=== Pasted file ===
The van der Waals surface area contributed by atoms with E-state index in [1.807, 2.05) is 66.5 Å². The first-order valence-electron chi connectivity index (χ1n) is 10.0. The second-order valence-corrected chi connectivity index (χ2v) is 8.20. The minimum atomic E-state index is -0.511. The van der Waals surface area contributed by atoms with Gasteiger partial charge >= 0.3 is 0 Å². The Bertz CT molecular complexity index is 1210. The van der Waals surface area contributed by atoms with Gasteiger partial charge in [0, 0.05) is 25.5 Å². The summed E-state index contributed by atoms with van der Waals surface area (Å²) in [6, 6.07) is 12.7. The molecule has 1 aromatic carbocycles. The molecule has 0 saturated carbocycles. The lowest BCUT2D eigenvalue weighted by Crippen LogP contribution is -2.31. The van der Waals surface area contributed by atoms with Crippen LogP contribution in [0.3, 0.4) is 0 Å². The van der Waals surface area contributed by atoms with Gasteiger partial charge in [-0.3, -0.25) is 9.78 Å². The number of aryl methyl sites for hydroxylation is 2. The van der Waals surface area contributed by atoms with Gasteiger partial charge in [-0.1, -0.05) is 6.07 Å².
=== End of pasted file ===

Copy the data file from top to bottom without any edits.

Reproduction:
The van der Waals surface area contributed by atoms with E-state index in [1.807, 2.05) is 66.5 Å². The first-order valence-electron chi connectivity index (χ1n) is 10.0. The second-order valence-corrected chi connectivity index (χ2v) is 8.20. The minimum atomic E-state index is -0.511. The van der Waals surface area contributed by atoms with Gasteiger partial charge >= 0.3 is 0 Å². The Bertz CT molecular complexity index is 1210. The van der Waals surface area contributed by atoms with Gasteiger partial charge in [0, 0.05) is 25.5 Å². The summed E-state index contributed by atoms with van der Waals surface area (Å²) in [6, 6.07) is 12.7. The molecule has 1 aromatic carbocycles. The molecule has 0 saturated carbocycles. The lowest BCUT2D eigenvalue weighted by Crippen LogP contribution is -2.31. The van der Waals surface area contributed by atoms with Crippen LogP contribution in [0.3, 0.4) is 0 Å². The van der Waals surface area contributed by atoms with Gasteiger partial charge in [-0.3, -0.25) is 9.78 Å². The number of aryl methyl sites for hydroxylation is 2. The van der Waals surface area contributed by atoms with Gasteiger partial charge in [-0.1, -0.05) is 6.07 Å².